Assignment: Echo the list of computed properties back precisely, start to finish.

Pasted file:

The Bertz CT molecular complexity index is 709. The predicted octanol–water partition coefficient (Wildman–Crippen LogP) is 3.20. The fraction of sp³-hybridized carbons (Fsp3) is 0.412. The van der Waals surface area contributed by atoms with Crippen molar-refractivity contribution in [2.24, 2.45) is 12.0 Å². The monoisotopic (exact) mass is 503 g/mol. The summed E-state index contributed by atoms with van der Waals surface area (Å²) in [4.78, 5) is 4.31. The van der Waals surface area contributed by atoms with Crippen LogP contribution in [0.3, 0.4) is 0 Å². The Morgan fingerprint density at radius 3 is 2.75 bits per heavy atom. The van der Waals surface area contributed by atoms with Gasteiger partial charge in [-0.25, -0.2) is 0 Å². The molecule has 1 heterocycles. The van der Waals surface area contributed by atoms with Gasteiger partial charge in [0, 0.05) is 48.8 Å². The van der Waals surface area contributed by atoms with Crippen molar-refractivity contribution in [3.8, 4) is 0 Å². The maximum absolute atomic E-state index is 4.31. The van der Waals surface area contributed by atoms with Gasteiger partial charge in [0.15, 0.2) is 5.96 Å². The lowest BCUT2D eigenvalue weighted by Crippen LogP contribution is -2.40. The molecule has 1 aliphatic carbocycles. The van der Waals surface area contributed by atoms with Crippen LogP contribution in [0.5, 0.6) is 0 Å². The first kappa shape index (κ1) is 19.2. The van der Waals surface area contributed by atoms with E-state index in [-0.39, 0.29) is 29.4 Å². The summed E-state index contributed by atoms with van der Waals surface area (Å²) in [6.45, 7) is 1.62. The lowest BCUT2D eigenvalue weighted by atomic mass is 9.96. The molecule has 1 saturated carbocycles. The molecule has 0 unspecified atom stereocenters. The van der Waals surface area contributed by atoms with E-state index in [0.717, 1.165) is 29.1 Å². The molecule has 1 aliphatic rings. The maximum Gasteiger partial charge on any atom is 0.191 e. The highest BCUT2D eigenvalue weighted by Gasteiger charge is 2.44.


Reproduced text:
The Bertz CT molecular complexity index is 709. The predicted octanol–water partition coefficient (Wildman–Crippen LogP) is 3.20. The fraction of sp³-hybridized carbons (Fsp3) is 0.412. The van der Waals surface area contributed by atoms with Crippen molar-refractivity contribution in [2.24, 2.45) is 12.0 Å². The monoisotopic (exact) mass is 503 g/mol. The summed E-state index contributed by atoms with van der Waals surface area (Å²) in [4.78, 5) is 4.31. The van der Waals surface area contributed by atoms with Crippen LogP contribution in [0.3, 0.4) is 0 Å². The Morgan fingerprint density at radius 3 is 2.75 bits per heavy atom. The van der Waals surface area contributed by atoms with Gasteiger partial charge in [-0.25, -0.2) is 0 Å². The molecule has 1 heterocycles. The van der Waals surface area contributed by atoms with Gasteiger partial charge in [0, 0.05) is 48.8 Å². The van der Waals surface area contributed by atoms with Crippen molar-refractivity contribution in [3.8, 4) is 0 Å². The maximum absolute atomic E-state index is 4.31. The van der Waals surface area contributed by atoms with Gasteiger partial charge in [0.15, 0.2) is 5.96 Å². The lowest BCUT2D eigenvalue weighted by Crippen LogP contribution is -2.40. The molecule has 1 aliphatic carbocycles. The van der Waals surface area contributed by atoms with Crippen LogP contribution in [0.5, 0.6) is 0 Å². The first kappa shape index (κ1) is 19.2. The van der Waals surface area contributed by atoms with E-state index in [-0.39, 0.29) is 29.4 Å². The summed E-state index contributed by atoms with van der Waals surface area (Å²) in [6.45, 7) is 1.62. The lowest BCUT2D eigenvalue weighted by atomic mass is 9.96. The molecule has 1 saturated carbocycles. The molecule has 0 unspecified atom stereocenters. The van der Waals surface area contributed by atoms with E-state index in [0.717, 1.165) is 29.1 Å². The molecule has 1 aliphatic rings. The maximum Gasteiger partial charge on any atom is 0.191 e. The highest BCUT2D eigenvalue weighted by Gasteiger charge is 2.44.